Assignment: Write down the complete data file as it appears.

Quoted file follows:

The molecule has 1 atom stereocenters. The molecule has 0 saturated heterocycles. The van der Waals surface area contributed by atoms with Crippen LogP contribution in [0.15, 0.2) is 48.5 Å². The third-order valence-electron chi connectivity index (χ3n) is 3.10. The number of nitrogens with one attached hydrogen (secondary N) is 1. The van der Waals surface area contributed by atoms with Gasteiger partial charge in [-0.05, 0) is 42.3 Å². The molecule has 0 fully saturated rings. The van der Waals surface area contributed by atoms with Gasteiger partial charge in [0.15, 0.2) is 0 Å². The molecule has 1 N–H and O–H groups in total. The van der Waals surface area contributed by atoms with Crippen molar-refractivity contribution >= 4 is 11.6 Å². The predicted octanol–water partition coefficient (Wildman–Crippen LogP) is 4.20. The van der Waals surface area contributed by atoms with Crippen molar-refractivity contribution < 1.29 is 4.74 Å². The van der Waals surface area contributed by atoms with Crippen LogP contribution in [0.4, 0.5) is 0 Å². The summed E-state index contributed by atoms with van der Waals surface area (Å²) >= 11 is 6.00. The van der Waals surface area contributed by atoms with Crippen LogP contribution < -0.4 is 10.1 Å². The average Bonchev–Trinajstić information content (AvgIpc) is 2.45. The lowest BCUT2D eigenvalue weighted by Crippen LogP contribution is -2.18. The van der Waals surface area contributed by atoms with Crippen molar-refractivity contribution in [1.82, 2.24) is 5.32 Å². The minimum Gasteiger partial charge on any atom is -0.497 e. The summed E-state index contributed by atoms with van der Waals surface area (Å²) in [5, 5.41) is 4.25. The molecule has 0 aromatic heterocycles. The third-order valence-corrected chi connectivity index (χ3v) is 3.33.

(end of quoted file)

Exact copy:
The molecule has 1 atom stereocenters. The molecule has 0 saturated heterocycles. The van der Waals surface area contributed by atoms with Crippen LogP contribution in [0.15, 0.2) is 48.5 Å². The third-order valence-electron chi connectivity index (χ3n) is 3.10. The number of nitrogens with one attached hydrogen (secondary N) is 1. The van der Waals surface area contributed by atoms with Gasteiger partial charge in [-0.05, 0) is 42.3 Å². The molecule has 0 fully saturated rings. The van der Waals surface area contributed by atoms with Gasteiger partial charge in [0.15, 0.2) is 0 Å². The molecule has 1 N–H and O–H groups in total. The van der Waals surface area contributed by atoms with Crippen molar-refractivity contribution >= 4 is 11.6 Å². The predicted octanol–water partition coefficient (Wildman–Crippen LogP) is 4.20. The van der Waals surface area contributed by atoms with Crippen molar-refractivity contribution < 1.29 is 4.74 Å². The van der Waals surface area contributed by atoms with Crippen LogP contribution in [0.4, 0.5) is 0 Å². The summed E-state index contributed by atoms with van der Waals surface area (Å²) >= 11 is 6.00. The van der Waals surface area contributed by atoms with Crippen LogP contribution < -0.4 is 10.1 Å². The average Bonchev–Trinajstić information content (AvgIpc) is 2.45. The lowest BCUT2D eigenvalue weighted by Crippen LogP contribution is -2.18. The van der Waals surface area contributed by atoms with Crippen molar-refractivity contribution in [1.82, 2.24) is 5.32 Å². The minimum Gasteiger partial charge on any atom is -0.497 e. The summed E-state index contributed by atoms with van der Waals surface area (Å²) in [5, 5.41) is 4.25. The molecule has 0 aromatic heterocycles. The third-order valence-corrected chi connectivity index (χ3v) is 3.33.